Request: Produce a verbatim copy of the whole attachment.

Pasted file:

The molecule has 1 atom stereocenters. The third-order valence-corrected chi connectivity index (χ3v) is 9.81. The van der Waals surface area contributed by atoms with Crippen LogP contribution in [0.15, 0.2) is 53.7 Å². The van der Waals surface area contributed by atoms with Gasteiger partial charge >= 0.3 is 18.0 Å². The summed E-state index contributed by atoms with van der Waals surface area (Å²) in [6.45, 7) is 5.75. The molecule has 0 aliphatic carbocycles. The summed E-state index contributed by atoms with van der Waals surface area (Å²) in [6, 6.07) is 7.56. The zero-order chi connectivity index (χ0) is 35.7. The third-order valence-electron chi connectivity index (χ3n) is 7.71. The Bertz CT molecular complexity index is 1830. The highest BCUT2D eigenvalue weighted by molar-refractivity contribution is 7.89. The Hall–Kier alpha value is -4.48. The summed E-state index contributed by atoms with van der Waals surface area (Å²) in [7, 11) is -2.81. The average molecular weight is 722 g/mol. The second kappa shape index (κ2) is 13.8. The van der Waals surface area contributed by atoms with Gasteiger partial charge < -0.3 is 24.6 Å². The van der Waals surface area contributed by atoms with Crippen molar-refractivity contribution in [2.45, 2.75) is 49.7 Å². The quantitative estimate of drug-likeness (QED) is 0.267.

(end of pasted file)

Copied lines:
The molecule has 1 atom stereocenters. The third-order valence-corrected chi connectivity index (χ3v) is 9.81. The van der Waals surface area contributed by atoms with Crippen LogP contribution in [0.15, 0.2) is 53.7 Å². The van der Waals surface area contributed by atoms with Gasteiger partial charge >= 0.3 is 18.0 Å². The summed E-state index contributed by atoms with van der Waals surface area (Å²) in [6.45, 7) is 5.75. The molecule has 0 aliphatic carbocycles. The summed E-state index contributed by atoms with van der Waals surface area (Å²) in [6, 6.07) is 7.56. The zero-order chi connectivity index (χ0) is 35.7. The third-order valence-electron chi connectivity index (χ3n) is 7.71. The Bertz CT molecular complexity index is 1830. The highest BCUT2D eigenvalue weighted by molar-refractivity contribution is 7.89. The Hall–Kier alpha value is -4.48. The summed E-state index contributed by atoms with van der Waals surface area (Å²) in [7, 11) is -2.81. The average molecular weight is 722 g/mol. The second kappa shape index (κ2) is 13.8. The van der Waals surface area contributed by atoms with Gasteiger partial charge < -0.3 is 24.6 Å². The van der Waals surface area contributed by atoms with Crippen molar-refractivity contribution in [2.45, 2.75) is 49.7 Å². The quantitative estimate of drug-likeness (QED) is 0.267.